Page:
I started with the big blue administration book.  Naturally, it covers administration.  At the same time, it provides a survey of all MOSS features (and WSS features as well).

For me, it’s not so important to remember all the various details (until it’s time to get certified) but it’s good to know the boundaries.  (I follow this same approach in 1st person shooters I play on the xbox or PC — I enter a room and tend to make a counter-clockwise loop until I get back where I started.  I just feel better knowing the shape of the box I’m in.)

After reading the big blue book, I would read the entire Inside WSS book.  It dives deeply into issues that developers care most about.

Create a Virtual Environment

In order to do any development or properly use the environment, you need a full blown windows server operating system with SharePoint Designer, Visual Studio 2005 (2008 works, but some useful tools have yet to be ported as of the writing of this article), InfoPath 2007 and some other stuff.  There are many good blog entries describing this process.  I’d have a look at these two:

In addition, Andrew Connell shared his experiences with VMWare here:

Use your favorite search engine to see what other people do.  It’s a useful learning exercise in and of itself.

Spend a few minutes angrily denouncing the fact that you need a server environment on which to do development.  But … don’t bother blogging about it or posting it to MSDN forums.  It’s already been done 🙂.  Instead, embrace it and move on.  You’ll be better off for it.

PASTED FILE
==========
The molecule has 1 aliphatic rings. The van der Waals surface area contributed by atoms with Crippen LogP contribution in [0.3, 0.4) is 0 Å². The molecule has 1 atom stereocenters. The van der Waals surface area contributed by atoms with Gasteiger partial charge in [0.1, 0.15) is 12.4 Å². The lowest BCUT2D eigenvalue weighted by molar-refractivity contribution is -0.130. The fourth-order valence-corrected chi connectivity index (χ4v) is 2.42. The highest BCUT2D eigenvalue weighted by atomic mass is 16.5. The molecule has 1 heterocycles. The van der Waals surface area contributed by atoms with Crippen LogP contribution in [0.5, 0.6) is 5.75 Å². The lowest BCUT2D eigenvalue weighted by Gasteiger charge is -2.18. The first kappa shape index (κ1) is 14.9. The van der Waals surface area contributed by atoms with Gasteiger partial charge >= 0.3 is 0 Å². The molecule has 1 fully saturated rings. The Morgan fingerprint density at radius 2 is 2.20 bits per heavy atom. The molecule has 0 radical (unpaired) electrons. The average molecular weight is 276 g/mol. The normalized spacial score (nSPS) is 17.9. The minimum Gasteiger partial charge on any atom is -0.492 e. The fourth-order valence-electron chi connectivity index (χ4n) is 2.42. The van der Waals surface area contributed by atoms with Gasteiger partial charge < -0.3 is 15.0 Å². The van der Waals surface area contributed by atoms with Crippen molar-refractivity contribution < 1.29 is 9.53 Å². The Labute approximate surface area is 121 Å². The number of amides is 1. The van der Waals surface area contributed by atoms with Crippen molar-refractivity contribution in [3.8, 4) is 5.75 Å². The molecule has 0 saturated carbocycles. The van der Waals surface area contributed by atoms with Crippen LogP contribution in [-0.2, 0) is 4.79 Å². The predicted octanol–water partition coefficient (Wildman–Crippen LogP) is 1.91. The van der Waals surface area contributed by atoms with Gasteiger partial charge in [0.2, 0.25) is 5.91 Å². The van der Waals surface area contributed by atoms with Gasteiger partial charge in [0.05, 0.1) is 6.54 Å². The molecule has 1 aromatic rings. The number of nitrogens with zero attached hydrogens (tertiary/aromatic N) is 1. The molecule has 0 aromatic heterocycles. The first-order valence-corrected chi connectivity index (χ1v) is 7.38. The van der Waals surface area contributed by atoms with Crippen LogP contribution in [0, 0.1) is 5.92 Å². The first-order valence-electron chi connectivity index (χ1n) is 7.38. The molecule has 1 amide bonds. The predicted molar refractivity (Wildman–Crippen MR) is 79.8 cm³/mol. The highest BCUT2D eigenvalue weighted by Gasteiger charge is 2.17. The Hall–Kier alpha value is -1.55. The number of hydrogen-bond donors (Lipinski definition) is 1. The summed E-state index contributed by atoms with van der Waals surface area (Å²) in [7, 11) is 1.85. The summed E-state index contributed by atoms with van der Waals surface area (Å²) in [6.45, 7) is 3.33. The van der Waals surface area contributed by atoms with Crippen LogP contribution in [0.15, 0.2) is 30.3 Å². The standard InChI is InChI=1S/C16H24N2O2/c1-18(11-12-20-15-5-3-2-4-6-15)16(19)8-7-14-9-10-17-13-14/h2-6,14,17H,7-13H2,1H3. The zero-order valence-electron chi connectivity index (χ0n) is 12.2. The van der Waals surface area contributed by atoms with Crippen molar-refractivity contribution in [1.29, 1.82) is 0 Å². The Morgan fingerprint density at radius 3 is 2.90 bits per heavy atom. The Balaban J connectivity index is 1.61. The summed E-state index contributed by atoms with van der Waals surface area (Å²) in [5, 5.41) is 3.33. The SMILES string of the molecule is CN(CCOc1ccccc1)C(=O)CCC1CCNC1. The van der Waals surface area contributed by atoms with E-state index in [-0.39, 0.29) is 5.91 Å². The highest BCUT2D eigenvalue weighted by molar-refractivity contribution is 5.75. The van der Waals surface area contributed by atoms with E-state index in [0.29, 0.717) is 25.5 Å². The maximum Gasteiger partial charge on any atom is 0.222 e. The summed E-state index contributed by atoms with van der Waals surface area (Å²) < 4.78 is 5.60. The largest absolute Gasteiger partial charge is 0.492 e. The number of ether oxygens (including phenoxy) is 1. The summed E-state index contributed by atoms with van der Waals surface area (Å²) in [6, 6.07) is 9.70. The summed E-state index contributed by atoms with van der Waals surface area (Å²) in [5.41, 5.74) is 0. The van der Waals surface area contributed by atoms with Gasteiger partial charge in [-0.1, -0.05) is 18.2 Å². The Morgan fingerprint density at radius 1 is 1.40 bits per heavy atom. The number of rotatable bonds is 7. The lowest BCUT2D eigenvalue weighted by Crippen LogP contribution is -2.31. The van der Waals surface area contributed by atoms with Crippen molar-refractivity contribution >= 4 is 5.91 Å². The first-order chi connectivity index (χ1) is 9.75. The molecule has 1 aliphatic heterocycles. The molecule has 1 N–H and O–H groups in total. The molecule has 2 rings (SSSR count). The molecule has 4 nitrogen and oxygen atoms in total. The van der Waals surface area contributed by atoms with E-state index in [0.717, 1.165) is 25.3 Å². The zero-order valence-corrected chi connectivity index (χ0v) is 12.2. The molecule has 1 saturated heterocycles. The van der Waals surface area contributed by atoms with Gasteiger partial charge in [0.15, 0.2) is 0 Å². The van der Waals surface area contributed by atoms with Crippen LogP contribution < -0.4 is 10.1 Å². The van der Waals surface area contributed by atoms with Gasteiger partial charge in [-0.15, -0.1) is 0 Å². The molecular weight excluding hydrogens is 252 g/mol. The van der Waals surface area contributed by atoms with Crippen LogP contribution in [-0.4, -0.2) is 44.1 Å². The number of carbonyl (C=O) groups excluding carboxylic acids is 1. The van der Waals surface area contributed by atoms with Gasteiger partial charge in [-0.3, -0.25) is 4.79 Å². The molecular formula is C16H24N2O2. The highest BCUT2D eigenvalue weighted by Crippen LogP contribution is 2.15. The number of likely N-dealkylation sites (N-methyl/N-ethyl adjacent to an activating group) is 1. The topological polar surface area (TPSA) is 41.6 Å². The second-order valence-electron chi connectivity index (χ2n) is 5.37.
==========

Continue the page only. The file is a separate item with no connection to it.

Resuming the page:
Get Certified

I believe that the MS SharePoint certification path, which consists four exams, is exhaustive.  I suggest that you follow their online preparation guide and do your best to understand each of the areas of the test.

I do not suggest that you take the exam just to pass it.  I do not suggest that you use one of the "brain dump" style 3rd party "tools" for passing MS tests.  If you can take the test, pass it based on a combination of your own directed study and hands-on experience, you’ll be a stronger developer and job candidate for it.

There are four tests in two "tracks":



I recommend that developers study for all of these exams.  You’ll be strong for them, though I suppose if you skipped the admin exams, you would get by.

I found the WSS version to be considerably more challenging than the corresponding MOSS versions, much to my surprise.  I was in a class recently and several others made the same point.